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Figure 2: Image of atomic-scale surface roughness on GaN HEMT(a) 2-layer cap structure without uppermost layer(b) 3-layer cap structure newly developed by Fujitsu

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The newly developed three-layer cap structure obviates the need for a negative voltage across the gate electrode and results in a GaN HEMT that allows power to be cut during standby. Fujitsu also verified that the addition of an AlN layer increased the volume of electrons transmitted by 60% (Figure 1b). This results in the characteristic of being able to sustain high current densities when on, and power to be cut when on standby (Figure 3). The three-layer structure that covers the AlN layer with n-type GaN reduces surface roughness, permitting breakdown voltages that are high and exceeding 300 volts, thereby resulting in an unprecedented combination of achieving high current densities and high breakdown voltages (Figure 4). This enables high-efficiency power amplification with low resistance and low power consumption. Implementation of this new transistor structure eliminates the need for power during standby, and has realized output exceeding 100 W, the first time that both have been achieved simultaneously.

Future Developments

Fujitsu will pursue commercialization of this GaN transistor technology that features high breakdown voltages, aiming to apply this technology in high-capacity wireless communications systems by around 2010.

Figure 3: Carrier transfer characteristics of the newly-developed GaN HEMT

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Figure 4: Maximum drain current and breakdown voltage benchmarks of the newly-developed GaN HEMT (transistor enables electrical current to be turned off without applying negative voltage)

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  • [1] Gallium nitride (GaN)

    A wide band-gap semiconductor that features stronger resistance against breakdowns that can occur due to high voltages, compared to conventional semiconductors based on silicon (Si) or gallium arsenide (GaAs).

  • [2] High electron mobility transistor (HEMT)

    Invented in 1979 by Takashi Mimura of Fujitsu Laboratories (currently a Fellow at Fujitsu Laboratories), this is a transistor made of compound semiconductors that feature excellent speed and noise characteristics. HEMTs are now widely used in satellite broadcast equipment, mobile phones, GPS navigation systems, broadband wireless access systems, and other core technologies fundamental to an information-driven society.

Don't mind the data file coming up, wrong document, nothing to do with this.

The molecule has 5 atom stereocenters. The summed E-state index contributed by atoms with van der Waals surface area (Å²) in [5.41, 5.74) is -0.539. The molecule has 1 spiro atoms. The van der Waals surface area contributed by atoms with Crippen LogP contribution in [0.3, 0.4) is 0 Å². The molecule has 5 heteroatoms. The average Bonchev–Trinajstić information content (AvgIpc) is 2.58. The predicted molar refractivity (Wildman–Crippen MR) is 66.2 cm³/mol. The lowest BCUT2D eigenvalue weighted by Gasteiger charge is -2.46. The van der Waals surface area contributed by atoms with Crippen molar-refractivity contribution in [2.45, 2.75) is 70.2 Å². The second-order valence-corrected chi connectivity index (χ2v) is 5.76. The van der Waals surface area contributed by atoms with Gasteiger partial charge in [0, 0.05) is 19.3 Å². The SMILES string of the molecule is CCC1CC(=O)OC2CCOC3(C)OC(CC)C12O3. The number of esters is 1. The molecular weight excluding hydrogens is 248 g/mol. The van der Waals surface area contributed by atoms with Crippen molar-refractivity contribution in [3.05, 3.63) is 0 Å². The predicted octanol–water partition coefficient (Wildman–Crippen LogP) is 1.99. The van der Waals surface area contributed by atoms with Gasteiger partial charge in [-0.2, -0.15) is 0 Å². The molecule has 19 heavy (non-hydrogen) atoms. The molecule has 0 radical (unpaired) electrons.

• [3] Microwave

    The radio band from 30 MHz to 30 GHz.

  • [4] Millimeter wave

    The radio band from 30 GHz to 300 GHz. Not widely used yet compared to the band below 10 GHz.

  • [5] Breakdown voltage

    The maximum voltage that can be applied across a gate electrode and a drain electrode. Voltages in excess of this will cause the semiconductor to break down.

  • [6] Negative voltage

    With conventional GaN HEMT transistors, applying negative voltage to the gate enables the density of the electrons just below the gate to be zero, thereby enabling the transistor's electrical current to be turned off.

  • [7] Electron density

    The number per unit volume of electrons distributed on the GaN side at the interface of GaN and n-type AlGaN. These electrons are referred to as a two-dimensional electron gas. In HEMT transistors, a high electron density enables a high power output.

About Fujitsu

Fujitsu is a leading provider of IT-based business solutions for the global marketplace. With approximately 160,000 employees supporting customers in 70 countries, Fujitsu combines a worldwide corps of systems and services experts with highly reliable computing and communications products and advanced microelectronics to deliver added value to customers. Headquartered in Tokyo, Fujitsu Limited (TSE:6702) reported consolidated revenues of 5.3 trillion yen (US$53 billion) for the fiscal year ended March 31, 2008. For more information, please see:

About Fujitsu Laboratories

Founded in 1968 as a wholly owned subsidiary of Fujitsu Limited, Fujitsu Laboratories Limited is one of the premier research centers in the world. With a global network of laboratories in Japan, China, the United States and Europe, the organization conducts a wide range of basic and applied research in the areas of Multimedia, Personal Systems, Network, Peripherals, Advanced Materials and Electronic Devices. For more information, please see:

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Date: 10 October, 2008
City: Tokyo and Kawasaki, Japan
Company: Fujitsu Limited, Fujitsu Laboratories Ltd., , , ,